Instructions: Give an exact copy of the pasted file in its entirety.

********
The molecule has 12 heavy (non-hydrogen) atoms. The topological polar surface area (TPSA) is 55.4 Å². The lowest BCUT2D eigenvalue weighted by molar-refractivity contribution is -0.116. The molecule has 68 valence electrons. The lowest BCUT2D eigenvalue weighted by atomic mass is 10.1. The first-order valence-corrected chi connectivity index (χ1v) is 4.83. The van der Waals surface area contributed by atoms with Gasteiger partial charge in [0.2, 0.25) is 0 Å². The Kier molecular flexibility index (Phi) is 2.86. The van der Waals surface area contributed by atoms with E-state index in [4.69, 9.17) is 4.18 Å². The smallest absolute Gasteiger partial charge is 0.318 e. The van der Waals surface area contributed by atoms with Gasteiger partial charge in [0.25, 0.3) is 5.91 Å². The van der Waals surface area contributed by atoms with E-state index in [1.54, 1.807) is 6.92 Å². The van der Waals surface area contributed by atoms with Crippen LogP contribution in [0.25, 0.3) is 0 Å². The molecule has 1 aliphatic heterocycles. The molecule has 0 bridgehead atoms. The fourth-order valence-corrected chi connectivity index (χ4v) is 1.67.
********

The molecule has 12 heavy (non-hydrogen) atoms. The topological polar surface area (TPSA) is 55.4 Å². The lowest BCUT2D eigenvalue weighted by molar-refractivity contribution is -0.116. The molecule has 68 valence electrons. The lowest BCUT2D eigenvalue weighted by atomic mass is 10.1. The first-order valence-corrected chi connectivity index (χ1v) is 4.83. The van der Waals surface area contributed by atoms with Gasteiger partial charge in [0.2, 0.25) is 0 Å². The Kier molecular flexibility index (Phi) is 2.86. The van der Waals surface area contributed by atoms with E-state index in [4.69, 9.17) is 4.18 Å². The smallest absolute Gasteiger partial charge is 0.318 e. The van der Waals surface area contributed by atoms with Gasteiger partial charge in [0.25, 0.3) is 5.91 Å². The van der Waals surface area contributed by atoms with E-state index in [1.54, 1.807) is 6.92 Å². The van der Waals surface area contributed by atoms with Crippen LogP contribution in [0.25, 0.3) is 0 Å². The molecule has 1 aliphatic heterocycles. The molecule has 0 bridgehead atoms. The fourth-order valence-corrected chi connectivity index (χ4v) is 1.67.